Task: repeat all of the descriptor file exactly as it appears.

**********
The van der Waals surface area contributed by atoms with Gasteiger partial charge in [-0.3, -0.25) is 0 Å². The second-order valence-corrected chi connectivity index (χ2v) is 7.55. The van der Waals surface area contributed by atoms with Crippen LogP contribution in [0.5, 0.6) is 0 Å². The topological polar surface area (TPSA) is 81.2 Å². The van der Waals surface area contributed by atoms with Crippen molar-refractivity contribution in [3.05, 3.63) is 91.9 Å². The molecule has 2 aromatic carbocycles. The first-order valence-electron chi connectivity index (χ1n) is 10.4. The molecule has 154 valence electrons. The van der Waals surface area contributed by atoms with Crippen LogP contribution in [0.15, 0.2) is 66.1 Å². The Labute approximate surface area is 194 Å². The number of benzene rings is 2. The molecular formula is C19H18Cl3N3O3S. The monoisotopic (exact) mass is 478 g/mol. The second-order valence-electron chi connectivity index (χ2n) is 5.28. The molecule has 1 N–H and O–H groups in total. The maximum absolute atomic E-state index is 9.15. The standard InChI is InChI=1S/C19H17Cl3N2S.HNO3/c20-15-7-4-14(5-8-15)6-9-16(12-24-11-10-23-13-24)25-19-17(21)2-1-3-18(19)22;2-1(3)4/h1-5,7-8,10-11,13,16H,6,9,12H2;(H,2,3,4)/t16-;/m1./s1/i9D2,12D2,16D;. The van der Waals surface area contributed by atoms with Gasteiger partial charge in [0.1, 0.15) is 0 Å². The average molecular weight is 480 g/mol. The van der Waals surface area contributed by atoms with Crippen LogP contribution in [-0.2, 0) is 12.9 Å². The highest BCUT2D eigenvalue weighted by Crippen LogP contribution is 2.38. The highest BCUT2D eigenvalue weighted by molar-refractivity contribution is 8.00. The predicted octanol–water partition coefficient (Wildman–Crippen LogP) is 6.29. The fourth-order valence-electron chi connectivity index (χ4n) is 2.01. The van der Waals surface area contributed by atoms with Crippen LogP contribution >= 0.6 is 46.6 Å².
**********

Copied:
The van der Waals surface area contributed by atoms with Gasteiger partial charge in [-0.3, -0.25) is 0 Å². The second-order valence-corrected chi connectivity index (χ2v) is 7.55. The van der Waals surface area contributed by atoms with Crippen LogP contribution in [0.5, 0.6) is 0 Å². The topological polar surface area (TPSA) is 81.2 Å². The van der Waals surface area contributed by atoms with Crippen molar-refractivity contribution in [3.05, 3.63) is 91.9 Å². The molecule has 2 aromatic carbocycles. The first-order valence-electron chi connectivity index (χ1n) is 10.4. The molecule has 154 valence electrons. The van der Waals surface area contributed by atoms with Crippen LogP contribution in [0.15, 0.2) is 66.1 Å². The Labute approximate surface area is 194 Å². The number of benzene rings is 2. The molecular formula is C19H18Cl3N3O3S. The monoisotopic (exact) mass is 478 g/mol. The second-order valence-electron chi connectivity index (χ2n) is 5.28. The molecule has 1 N–H and O–H groups in total. The maximum absolute atomic E-state index is 9.15. The standard InChI is InChI=1S/C19H17Cl3N2S.HNO3/c20-15-7-4-14(5-8-15)6-9-16(12-24-11-10-23-13-24)25-19-17(21)2-1-3-18(19)22;2-1(3)4/h1-5,7-8,10-11,13,16H,6,9,12H2;(H,2,3,4)/t16-;/m1./s1/i9D2,12D2,16D;. The van der Waals surface area contributed by atoms with Gasteiger partial charge in [0.1, 0.15) is 0 Å². The average molecular weight is 480 g/mol. The van der Waals surface area contributed by atoms with Crippen LogP contribution in [-0.2, 0) is 12.9 Å². The highest BCUT2D eigenvalue weighted by Crippen LogP contribution is 2.38. The highest BCUT2D eigenvalue weighted by molar-refractivity contribution is 8.00. The predicted octanol–water partition coefficient (Wildman–Crippen LogP) is 6.29. The fourth-order valence-electron chi connectivity index (χ4n) is 2.01. The van der Waals surface area contributed by atoms with Crippen LogP contribution >= 0.6 is 46.6 Å².